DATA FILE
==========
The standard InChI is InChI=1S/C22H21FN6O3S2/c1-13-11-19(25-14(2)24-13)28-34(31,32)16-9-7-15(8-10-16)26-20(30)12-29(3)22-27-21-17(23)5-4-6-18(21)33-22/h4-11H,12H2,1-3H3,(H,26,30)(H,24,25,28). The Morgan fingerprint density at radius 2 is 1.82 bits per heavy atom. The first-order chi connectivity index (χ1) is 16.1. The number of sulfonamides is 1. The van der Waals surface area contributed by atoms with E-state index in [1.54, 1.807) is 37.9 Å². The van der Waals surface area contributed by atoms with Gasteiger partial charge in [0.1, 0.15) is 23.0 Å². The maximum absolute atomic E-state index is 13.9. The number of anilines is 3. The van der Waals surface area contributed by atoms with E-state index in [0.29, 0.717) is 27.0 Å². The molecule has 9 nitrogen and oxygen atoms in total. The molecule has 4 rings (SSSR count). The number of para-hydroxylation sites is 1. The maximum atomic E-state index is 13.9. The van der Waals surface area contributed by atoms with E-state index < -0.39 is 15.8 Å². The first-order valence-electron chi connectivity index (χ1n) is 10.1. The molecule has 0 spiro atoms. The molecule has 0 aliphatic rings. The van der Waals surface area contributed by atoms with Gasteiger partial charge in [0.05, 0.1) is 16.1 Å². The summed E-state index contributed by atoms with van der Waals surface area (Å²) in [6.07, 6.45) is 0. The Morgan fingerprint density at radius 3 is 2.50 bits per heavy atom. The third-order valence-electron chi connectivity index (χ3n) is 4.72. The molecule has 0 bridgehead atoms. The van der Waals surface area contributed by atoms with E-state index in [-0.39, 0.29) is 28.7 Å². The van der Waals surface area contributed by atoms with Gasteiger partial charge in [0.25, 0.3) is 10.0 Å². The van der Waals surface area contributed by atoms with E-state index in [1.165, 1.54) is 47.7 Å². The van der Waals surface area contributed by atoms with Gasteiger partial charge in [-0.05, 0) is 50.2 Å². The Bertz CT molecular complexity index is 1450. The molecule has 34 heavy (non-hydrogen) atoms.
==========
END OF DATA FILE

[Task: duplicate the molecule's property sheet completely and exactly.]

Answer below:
The standard InChI is InChI=1S/C22H21FN6O3S2/c1-13-11-19(25-14(2)24-13)28-34(31,32)16-9-7-15(8-10-16)26-20(30)12-29(3)22-27-21-17(23)5-4-6-18(21)33-22/h4-11H,12H2,1-3H3,(H,26,30)(H,24,25,28). The Morgan fingerprint density at radius 2 is 1.82 bits per heavy atom. The first-order chi connectivity index (χ1) is 16.1. The number of sulfonamides is 1. The van der Waals surface area contributed by atoms with E-state index in [1.54, 1.807) is 37.9 Å². The van der Waals surface area contributed by atoms with Gasteiger partial charge in [0.1, 0.15) is 23.0 Å². The maximum absolute atomic E-state index is 13.9. The number of anilines is 3. The van der Waals surface area contributed by atoms with E-state index in [0.29, 0.717) is 27.0 Å². The molecule has 9 nitrogen and oxygen atoms in total. The molecule has 4 rings (SSSR count). The number of para-hydroxylation sites is 1. The maximum atomic E-state index is 13.9. The van der Waals surface area contributed by atoms with E-state index < -0.39 is 15.8 Å². The first-order valence-electron chi connectivity index (χ1n) is 10.1. The molecule has 0 spiro atoms. The molecule has 0 aliphatic rings. The van der Waals surface area contributed by atoms with Gasteiger partial charge in [0.05, 0.1) is 16.1 Å². The summed E-state index contributed by atoms with van der Waals surface area (Å²) in [6.07, 6.45) is 0. The Morgan fingerprint density at radius 3 is 2.50 bits per heavy atom. The third-order valence-electron chi connectivity index (χ3n) is 4.72. The molecule has 0 bridgehead atoms. The van der Waals surface area contributed by atoms with E-state index in [-0.39, 0.29) is 28.7 Å². The van der Waals surface area contributed by atoms with Gasteiger partial charge in [0.25, 0.3) is 10.0 Å². The van der Waals surface area contributed by atoms with E-state index in [1.165, 1.54) is 47.7 Å². The van der Waals surface area contributed by atoms with Gasteiger partial charge in [-0.05, 0) is 50.2 Å². The Bertz CT molecular complexity index is 1450. The molecule has 34 heavy (non-hydrogen) atoms.